Evidence or observation is only of value as it relates to a falsifiable claim
Traditionally, a "theory" needs to have two main properties:
1) It explains the observed facts
2) It makes predictions (often formulated as "it is falsifiable" - an equivalent statement dealing with incorrect predictions)
RE: Market share / saturation. The main contention is irregular traffic pattern within the period. So, you might top out at 6000, and a typical day (in three-hour chunks, for brevity) looks like this:
Then one day you get
Obviously, the later traffic should be independent of the earlier traffic, whereas proponents of Throttle Theory argue that an early spike causes
The problem, as Nick points out, is that Throttle Theorists contend that sometimes the throttle is "switched off" and they get "normal" traffic with "natural" variation. Rather than seeing this as a challenge to the theory, they see it as evidence that Google is deliberately and maliciously "siphoning off" traffic.
Further muddying the waters is the matter of traffic ceilings. Say I posit my ceiling is 6000, but my series runs
Showing that to someone is unlikely to convince them of a traffic ceiling.
Now, the most credible report of throttling is where a site has natural traffic patterns way below the ceiling, but a spike takes them towards the ceiling and then traffic is lower than usual for the remainder of the day. The ceiling is only ever approached on a Spike day, and traffic is always lower in subsequent hours to maintain the quota.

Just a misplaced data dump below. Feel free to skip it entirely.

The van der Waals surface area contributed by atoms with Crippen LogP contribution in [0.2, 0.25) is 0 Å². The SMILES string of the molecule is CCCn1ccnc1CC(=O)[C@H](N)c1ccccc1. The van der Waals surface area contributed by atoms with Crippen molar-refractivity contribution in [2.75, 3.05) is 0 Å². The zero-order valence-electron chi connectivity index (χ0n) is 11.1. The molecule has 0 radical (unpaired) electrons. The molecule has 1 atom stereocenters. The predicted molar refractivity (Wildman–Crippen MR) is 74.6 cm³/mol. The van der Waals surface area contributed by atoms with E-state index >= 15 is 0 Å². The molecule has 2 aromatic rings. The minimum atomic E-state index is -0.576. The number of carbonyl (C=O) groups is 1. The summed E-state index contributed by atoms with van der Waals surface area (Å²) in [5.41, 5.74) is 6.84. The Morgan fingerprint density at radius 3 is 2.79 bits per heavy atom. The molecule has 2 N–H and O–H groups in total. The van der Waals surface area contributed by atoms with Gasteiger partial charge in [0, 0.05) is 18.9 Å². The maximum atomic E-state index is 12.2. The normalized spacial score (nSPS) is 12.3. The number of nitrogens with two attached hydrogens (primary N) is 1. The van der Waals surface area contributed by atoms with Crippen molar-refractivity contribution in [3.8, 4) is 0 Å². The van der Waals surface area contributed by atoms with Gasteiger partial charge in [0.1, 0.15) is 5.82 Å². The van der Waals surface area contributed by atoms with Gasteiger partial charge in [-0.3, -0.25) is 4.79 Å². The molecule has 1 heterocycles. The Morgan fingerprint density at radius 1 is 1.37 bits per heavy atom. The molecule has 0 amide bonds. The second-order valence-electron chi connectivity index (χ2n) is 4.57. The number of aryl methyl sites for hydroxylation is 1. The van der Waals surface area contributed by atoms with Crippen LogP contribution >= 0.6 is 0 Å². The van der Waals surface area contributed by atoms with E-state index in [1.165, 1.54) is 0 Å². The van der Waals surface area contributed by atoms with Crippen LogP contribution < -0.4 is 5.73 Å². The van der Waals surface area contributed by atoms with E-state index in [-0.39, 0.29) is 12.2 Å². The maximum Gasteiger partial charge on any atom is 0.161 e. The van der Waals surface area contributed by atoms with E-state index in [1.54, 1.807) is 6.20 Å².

I have not seen conclusive evidence of throttling for many years (there used to be more examples circa 2008, time of the "buzz-cut"), but I am inclined to think it exists (I am unaffected) as an unintentional artefact.
If you are interested in reading less polarised discussion on the topic, I recommend dipping in to some older threads: Tedster discusses basis in patents
[webmasterworld.com] internetheaven provides case study
[webmasterworld.com] Possible mechanisms
[webmasterworld.com]Though why remains unaddressed Yo-Yo Effect
[webmasterworld.com]The most popular explanation, now superseded by Personalisation